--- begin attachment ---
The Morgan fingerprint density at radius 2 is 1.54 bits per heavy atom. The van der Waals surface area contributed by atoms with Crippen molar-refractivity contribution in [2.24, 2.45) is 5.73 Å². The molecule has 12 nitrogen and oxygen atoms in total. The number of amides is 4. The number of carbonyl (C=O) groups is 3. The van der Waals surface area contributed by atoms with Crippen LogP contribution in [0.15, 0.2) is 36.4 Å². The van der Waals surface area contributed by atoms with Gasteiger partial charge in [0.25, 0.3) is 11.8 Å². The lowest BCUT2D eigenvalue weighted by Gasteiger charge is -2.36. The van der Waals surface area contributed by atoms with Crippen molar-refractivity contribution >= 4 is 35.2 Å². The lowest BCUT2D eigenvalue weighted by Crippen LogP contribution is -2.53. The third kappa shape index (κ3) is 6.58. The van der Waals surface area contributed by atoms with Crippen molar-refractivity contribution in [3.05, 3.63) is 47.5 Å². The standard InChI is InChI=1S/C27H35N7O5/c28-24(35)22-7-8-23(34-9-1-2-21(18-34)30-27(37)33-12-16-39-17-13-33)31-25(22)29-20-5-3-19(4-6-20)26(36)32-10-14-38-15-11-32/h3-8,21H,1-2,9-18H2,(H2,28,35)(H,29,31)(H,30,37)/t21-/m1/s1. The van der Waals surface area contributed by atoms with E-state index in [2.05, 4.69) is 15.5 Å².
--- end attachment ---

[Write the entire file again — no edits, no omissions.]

The Morgan fingerprint density at radius 2 is 1.54 bits per heavy atom. The van der Waals surface area contributed by atoms with Crippen molar-refractivity contribution in [2.24, 2.45) is 5.73 Å². The molecule has 12 nitrogen and oxygen atoms in total. The number of amides is 4. The number of carbonyl (C=O) groups is 3. The van der Waals surface area contributed by atoms with Crippen LogP contribution in [0.15, 0.2) is 36.4 Å². The van der Waals surface area contributed by atoms with Gasteiger partial charge in [0.25, 0.3) is 11.8 Å². The lowest BCUT2D eigenvalue weighted by Gasteiger charge is -2.36. The van der Waals surface area contributed by atoms with Crippen molar-refractivity contribution >= 4 is 35.2 Å². The lowest BCUT2D eigenvalue weighted by Crippen LogP contribution is -2.53. The third kappa shape index (κ3) is 6.58. The van der Waals surface area contributed by atoms with Crippen molar-refractivity contribution in [3.05, 3.63) is 47.5 Å². The standard InChI is InChI=1S/C27H35N7O5/c28-24(35)22-7-8-23(34-9-1-2-21(18-34)30-27(37)33-12-16-39-17-13-33)31-25(22)29-20-5-3-19(4-6-20)26(36)32-10-14-38-15-11-32/h3-8,21H,1-2,9-18H2,(H2,28,35)(H,29,31)(H,30,37)/t21-/m1/s1. The van der Waals surface area contributed by atoms with E-state index in [2.05, 4.69) is 15.5 Å².